Stuttering in Children's Literature In this paper, the authors present brief reviews of 20 works of children's fiction in which a character stutters. The purposes of the reviews were (a) to provide speech-language clinicians with synopses of most of the currently available children's fiction involving characters who stutter, and (b) to explore how the ... Research Article
Research Article  |   July 01, 1988
Stuttering in Children's Literature
 
Author Notes
  • Tahirih Bushey and Richard Martin are in the Department of Communication Disorders, 110 Shevlin Hall, University of Minnesota, Minneapolis, MN 55455. Requests for reprints may be sent to him at this address.
    Tahirih Bushey and Richard Martin are in the Department of Communication Disorders, 110 Shevlin Hall, University of Minnesota, Minneapolis, MN 55455. Requests for reprints may be sent to him at this address.×
Article Information
Research Articles
Research Article   |   July 01, 1988
Stuttering in Children's Literature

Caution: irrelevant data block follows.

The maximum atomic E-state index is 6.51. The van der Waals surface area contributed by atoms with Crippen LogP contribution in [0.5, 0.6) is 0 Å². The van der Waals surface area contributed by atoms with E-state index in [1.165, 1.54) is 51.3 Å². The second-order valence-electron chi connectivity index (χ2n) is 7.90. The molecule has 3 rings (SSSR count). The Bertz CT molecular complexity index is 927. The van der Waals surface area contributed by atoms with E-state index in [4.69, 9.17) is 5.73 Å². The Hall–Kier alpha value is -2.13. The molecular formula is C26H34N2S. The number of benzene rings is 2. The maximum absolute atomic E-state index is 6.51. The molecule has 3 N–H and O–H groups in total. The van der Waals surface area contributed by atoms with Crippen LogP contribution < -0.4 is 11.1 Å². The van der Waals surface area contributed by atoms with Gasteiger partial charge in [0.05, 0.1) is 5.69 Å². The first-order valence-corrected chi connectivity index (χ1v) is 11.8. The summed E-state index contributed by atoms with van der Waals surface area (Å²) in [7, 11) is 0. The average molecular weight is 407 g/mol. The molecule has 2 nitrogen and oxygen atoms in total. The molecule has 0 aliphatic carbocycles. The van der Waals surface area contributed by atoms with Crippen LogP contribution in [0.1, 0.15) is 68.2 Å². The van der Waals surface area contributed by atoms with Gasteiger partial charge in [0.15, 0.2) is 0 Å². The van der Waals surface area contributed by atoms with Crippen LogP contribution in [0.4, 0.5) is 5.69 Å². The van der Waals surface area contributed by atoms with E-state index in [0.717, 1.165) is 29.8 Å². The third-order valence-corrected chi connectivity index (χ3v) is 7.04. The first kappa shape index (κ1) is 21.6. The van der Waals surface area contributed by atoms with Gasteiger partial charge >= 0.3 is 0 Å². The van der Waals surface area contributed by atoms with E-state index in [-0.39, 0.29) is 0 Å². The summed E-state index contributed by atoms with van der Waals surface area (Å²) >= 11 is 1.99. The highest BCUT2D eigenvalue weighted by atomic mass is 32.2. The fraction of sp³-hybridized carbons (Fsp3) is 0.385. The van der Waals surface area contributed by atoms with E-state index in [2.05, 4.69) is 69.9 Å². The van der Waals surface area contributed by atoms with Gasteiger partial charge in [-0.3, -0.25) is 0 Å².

Language, Speech, and Hearing Services in Schools, July 1988, Vol. 19, 235-250. doi:10.1044/0161-1461.1903.235
History: Received January 8, 1987 , Accepted June 29, 1987
 
Language, Speech, and Hearing Services in Schools, July 1988, Vol. 19, 235-250. doi:10.1044/0161-1461.1903.235
History: Received January 8, 1987; Accepted June 29, 1987

In this paper, the authors present brief reviews of 20 works of children's fiction in which a character stutters. The purposes of the reviews were (a) to provide speech-language clinicians with synopses of most of the currently available children's fiction involving characters who stutter, and (b) to explore how the authors of children's fiction portray certain aspects of stuttering, such as symptomatology, causation, and treatment.

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